The version of LTIAPT1 is about as close as you can get to the album version recorded two months later. The main item of interest however will be the lengthy improvisation. Coming out of “Daily Games” (later christened Book Of Saturday) it begins delicately with Fripp pursuing a classical motif with counterpoints provided by Cross and Wetton. From there it moves up a notch as the rhythm section, primarily Bruford at first, engages. As Wetton maintains the centre of gravity within the piece, Cross can be heard mapping out some violin lines later to be revisited in more detail as Doctor Diamond – fleeting stuff but seeded away for future reference. Later as Cross, now switched to keyboards, lays down Mellotron flute, Fripp really opens up with those sustained laser-beam lines that make the jaw drop. Elsewhere his soloing evokes the steroid-enhanced banjo chords of the studio version of Salior’s Tale.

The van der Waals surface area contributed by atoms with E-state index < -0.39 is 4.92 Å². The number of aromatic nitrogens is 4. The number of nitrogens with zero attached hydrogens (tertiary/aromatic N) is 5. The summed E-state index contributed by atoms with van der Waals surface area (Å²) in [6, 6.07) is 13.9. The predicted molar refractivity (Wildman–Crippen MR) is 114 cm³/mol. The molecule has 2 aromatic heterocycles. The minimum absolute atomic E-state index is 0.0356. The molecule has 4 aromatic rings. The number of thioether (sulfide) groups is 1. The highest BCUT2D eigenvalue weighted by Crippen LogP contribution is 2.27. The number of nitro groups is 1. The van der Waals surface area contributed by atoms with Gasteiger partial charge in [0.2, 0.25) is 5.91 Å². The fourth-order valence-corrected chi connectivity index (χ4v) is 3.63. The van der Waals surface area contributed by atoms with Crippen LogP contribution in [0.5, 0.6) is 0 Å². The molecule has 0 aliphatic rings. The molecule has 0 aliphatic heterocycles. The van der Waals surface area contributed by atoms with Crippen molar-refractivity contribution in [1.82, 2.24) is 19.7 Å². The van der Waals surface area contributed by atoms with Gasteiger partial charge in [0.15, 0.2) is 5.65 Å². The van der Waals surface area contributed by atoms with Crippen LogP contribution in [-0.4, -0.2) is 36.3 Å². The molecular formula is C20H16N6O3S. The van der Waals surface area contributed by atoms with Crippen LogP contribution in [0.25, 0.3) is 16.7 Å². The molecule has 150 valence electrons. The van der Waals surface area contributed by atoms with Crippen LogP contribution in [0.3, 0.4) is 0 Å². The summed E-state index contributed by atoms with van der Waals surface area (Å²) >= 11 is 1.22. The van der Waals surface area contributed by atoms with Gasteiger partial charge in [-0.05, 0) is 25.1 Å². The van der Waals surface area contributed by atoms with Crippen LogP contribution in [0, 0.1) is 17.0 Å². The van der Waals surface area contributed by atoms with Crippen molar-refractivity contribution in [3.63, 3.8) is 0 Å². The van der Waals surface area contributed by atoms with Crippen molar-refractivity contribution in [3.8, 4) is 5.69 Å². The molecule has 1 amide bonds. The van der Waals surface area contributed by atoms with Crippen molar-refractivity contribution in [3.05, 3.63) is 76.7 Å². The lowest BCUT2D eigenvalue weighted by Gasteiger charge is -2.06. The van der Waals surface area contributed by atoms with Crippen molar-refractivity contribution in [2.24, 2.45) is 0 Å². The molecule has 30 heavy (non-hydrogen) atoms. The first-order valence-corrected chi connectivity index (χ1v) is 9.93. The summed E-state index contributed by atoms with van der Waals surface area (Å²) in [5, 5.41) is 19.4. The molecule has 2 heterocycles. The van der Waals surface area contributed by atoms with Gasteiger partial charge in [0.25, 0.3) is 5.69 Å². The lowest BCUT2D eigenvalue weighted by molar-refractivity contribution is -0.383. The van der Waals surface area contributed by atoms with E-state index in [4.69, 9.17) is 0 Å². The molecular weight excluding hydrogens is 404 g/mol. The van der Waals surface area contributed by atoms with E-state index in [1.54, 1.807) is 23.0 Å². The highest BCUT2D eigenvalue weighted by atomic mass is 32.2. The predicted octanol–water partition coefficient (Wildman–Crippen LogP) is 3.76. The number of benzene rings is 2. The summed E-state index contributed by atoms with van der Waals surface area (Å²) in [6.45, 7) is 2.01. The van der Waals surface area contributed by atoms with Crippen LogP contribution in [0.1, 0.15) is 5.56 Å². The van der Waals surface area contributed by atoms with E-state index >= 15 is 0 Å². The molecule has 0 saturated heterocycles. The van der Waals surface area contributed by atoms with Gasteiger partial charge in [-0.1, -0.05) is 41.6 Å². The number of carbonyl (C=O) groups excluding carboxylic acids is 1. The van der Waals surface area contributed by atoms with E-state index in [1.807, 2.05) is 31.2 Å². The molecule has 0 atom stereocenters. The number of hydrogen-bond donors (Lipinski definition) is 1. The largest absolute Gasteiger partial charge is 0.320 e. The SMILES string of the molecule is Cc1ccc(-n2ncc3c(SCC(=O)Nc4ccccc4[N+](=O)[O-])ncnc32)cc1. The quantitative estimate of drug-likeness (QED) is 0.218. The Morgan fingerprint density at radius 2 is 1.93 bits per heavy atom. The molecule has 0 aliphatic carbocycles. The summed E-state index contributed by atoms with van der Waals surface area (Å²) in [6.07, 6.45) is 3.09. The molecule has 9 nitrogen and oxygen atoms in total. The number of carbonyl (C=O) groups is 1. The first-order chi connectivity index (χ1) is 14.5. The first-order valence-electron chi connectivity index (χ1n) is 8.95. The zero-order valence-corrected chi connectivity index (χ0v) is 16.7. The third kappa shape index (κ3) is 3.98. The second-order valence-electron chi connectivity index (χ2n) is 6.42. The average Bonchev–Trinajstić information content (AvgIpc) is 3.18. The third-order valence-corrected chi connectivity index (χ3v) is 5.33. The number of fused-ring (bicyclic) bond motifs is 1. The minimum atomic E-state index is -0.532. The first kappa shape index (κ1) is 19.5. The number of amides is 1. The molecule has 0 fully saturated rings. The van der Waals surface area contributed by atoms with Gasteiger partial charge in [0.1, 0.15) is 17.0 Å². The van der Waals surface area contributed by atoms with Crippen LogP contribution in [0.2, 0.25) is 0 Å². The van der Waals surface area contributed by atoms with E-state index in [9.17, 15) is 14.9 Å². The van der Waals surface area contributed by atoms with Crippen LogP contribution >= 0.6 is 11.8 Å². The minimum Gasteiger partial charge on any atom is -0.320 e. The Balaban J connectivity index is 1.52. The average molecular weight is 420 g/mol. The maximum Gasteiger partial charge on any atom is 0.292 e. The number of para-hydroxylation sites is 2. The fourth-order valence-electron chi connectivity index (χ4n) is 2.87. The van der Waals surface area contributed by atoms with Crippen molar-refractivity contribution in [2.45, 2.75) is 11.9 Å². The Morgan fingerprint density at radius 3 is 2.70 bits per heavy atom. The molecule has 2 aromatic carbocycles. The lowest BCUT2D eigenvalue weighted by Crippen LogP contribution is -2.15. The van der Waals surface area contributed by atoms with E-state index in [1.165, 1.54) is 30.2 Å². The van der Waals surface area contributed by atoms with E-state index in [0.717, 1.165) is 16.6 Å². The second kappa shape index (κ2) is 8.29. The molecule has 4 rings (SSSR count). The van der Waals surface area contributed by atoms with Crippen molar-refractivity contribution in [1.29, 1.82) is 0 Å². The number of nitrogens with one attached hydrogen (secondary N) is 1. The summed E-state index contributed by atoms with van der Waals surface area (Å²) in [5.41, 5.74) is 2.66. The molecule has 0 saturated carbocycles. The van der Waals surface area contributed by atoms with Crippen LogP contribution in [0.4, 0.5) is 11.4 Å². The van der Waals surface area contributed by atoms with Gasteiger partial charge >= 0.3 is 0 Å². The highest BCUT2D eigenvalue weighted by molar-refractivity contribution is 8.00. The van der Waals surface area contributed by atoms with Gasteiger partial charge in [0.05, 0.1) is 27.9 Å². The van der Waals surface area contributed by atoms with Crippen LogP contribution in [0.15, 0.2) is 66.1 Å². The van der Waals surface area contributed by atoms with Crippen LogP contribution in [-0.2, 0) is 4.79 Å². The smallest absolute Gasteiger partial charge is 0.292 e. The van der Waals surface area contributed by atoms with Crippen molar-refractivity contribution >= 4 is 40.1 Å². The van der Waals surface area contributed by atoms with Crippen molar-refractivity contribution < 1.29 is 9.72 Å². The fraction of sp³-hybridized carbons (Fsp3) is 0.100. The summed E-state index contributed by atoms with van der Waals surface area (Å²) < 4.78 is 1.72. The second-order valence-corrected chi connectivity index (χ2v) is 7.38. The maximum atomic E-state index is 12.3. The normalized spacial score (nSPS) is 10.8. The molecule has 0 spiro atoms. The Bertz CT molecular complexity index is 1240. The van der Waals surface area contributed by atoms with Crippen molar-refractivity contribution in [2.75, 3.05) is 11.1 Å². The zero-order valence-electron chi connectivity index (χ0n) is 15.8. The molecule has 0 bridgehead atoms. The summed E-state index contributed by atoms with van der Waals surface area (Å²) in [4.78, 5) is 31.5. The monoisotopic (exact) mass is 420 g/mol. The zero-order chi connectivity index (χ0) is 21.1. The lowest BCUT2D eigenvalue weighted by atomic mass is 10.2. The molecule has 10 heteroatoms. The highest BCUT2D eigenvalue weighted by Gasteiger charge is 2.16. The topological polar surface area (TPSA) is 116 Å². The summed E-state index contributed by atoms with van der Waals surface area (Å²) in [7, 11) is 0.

The music sounds so organised, concise, arranged (and for long sections of this improvisation, highly melodic), that its little wonder that so many audiences on this tour thought they were hearing traditionally composed pieces. Whilst the sonic provenance of the recording fails to do justice to the subtleties of Jamie Muir’s more abstract contributions, when Bruford and Muir lock horns behind the kit drums, the effect of their awesome barrage is to ratchet-up the intensity factor almost to the point of destruction.
Although only the first section of the concert was caught on bootleg cassette this recording is nevertheless stone-cold, drop-dead classic Crim of the highest calibre, and arguably one of the best performances given by the Larks’ Tongues quintet.